Is it true, Umran asked out of genuine curiosity, that in Islamic teaching, good deeds done in Mecca are a thousand times more worthy than those done elsewhere? This teaching applies only to prayers, explained Shaher. They are more meritorious if we are able to pray in Mecca or Jerusalem, because these are the holiest places for Islam. But then are the prayers of the wealthy who can afford to travel of more value than those of the poor? Naji pressed him. Not at all, Shaher replied. If a poor person cannot make a pilgrimage, he can earn God’s favor by praying early and meditating often.
I was familiar with many texts in the Qur’an from past reading and teaching. But I did not know these texts in particular, nor had I ever engaged in such a focused interfaith exercise in scriptural interpretation.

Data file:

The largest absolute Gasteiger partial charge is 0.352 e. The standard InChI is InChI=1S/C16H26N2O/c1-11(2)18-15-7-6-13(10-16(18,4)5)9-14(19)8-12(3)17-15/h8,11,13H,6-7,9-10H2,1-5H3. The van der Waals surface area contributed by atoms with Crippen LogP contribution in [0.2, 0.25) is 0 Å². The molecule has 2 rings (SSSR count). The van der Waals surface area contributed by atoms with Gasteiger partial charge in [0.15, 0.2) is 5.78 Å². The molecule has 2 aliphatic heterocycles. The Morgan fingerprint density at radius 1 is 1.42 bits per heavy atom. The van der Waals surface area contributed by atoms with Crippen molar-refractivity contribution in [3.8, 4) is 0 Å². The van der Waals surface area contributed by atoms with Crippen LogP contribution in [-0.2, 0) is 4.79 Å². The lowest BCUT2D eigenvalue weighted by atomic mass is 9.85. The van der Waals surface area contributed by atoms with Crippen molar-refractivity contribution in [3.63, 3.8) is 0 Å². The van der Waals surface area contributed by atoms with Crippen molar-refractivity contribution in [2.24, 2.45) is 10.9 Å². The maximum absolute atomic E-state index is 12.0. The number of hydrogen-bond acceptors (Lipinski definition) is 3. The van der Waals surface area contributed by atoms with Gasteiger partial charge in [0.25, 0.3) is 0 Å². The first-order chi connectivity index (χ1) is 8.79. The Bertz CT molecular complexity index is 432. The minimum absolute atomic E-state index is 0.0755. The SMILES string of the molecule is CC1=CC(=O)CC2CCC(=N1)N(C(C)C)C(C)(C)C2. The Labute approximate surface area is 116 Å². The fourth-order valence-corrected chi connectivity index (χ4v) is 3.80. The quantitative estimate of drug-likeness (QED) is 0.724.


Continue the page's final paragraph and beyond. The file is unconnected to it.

The differences between the two sacred texts pose challenges. The Qur’an is organized by the length of its chapters, not by genre or chronology, and its moral injunctions seldom arise from an identified context, as with Israel in exile or churches in doctrinal conflict. We had chosen to focus on passages dealing with obedience in daily life, not matters of theology. The many modes of writing in the Bible—poetry, history, prophecy, and more—can be confusing to Muslims, whose sacred book is in the voice of God from beginning to end. Muslims honor the Bible, both Old and New Testament, as containing a record of the history of God’s people, but they reject many aspects of its theology as a reflection of later false teachings.